Tuesday 17 February 2015

Tying the knot? Or tying your guests in 'nots? What do you think of modern weddings?

Hi everyone!

I picked up a new chick-lit today and it began with a wedding invitation:

Amazon link: 
You are invited to attend the nuptials of Audrey McCarthy and Joseph Bourke

The bride and groom kindly request the following:

  • No female guests to wear white; this includes clothes, shoes and/or accessories
  • Guests should refrain from wearing garments from Coast or Karen Millen clothing stores
  • Guests should please visit laceconfetti.com/mccarthy-bourke to review the colour scheme of the wedding and dress accordingly
  • Single male invitees should not bring as dates female guests who are unknown to the bride and groom
  • All non-local guests should stay at the hotel in which the wedding reception will be held (prices and information available online at www.themanor.com
  • No gifts on the day unless in the form of cash or cheques. Preferred method of gifting is via the wedding list (see attached notification card for details) or through deposits to the couple's joint account (details below) by the date of the wedding.
Mamma Mia! (2008) PosterFresh from watching Mumma Mia for the umpteenth time on television last night, here I come across another type of wedding, a far cry from the haphazard, raucous preparations of Meryl Streep and Co on the gorgeous Greek Island of Skopelos. Who cares about anything but the view?! Or Pierce Brosnan trying to sing, yet melting hearts at the same time? Or seeing 'Diane' from The Good Wife in a completely different light to the high-powered lawyer she plays on the modern show?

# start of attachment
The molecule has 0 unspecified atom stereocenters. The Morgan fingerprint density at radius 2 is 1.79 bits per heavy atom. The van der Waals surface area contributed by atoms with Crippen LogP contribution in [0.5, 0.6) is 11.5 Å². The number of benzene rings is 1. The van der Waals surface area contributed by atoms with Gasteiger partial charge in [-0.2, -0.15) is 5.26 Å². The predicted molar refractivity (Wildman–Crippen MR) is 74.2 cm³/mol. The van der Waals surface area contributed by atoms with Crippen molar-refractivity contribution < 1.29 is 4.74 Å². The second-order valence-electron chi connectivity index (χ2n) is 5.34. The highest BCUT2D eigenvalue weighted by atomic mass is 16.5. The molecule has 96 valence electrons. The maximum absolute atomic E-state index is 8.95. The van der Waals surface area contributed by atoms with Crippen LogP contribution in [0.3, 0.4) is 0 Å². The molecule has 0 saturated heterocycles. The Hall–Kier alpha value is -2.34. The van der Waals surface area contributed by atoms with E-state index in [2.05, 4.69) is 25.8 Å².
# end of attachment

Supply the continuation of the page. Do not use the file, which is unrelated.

So this book beginning got me thinking about how weddings have changed so much in recent times. Often there is no gift table, or at the very least a Wishing Well for slackers to drop monetary gifts into if they haven't seen fit to organise ahead of the big day. 

Children have practically disappeared from wedding lists as venues are so expensive today, and really, who wants littlies running riot underneath tables and chairs? Well, I do. Really adds an extra fillip to proceedings.

I recall a time when it was quite acceptable to bring a date who was not known to anyone attending the ceremony.

And we know how those hotels hosting wedding receptions rack up their prices while at the same time telling guests they have a special rate for invitees--especially expensive! 

But to be told explicitly what not to wear is a little rude, don't you think? We all know the unwritten, or written rules of wedding etiquette due to the time of day the ceremony takes place and the strictures about wearing white or cream or black or whatever...but these days I would have thought the rules would be slacker than they were back in the day--geez, I've seen brides or bridesmaids in black, so I wonder what is going on with weddings these days?  

  • What was your wedding like? Did you have any strict criteria for invitees?
  • Do you agree that the weddings of your children will be a far cry from your own wedding (if you're married, of course!)
Now I'll excuse myself and get back to this book. Not too bad, although a bit annoying...:-)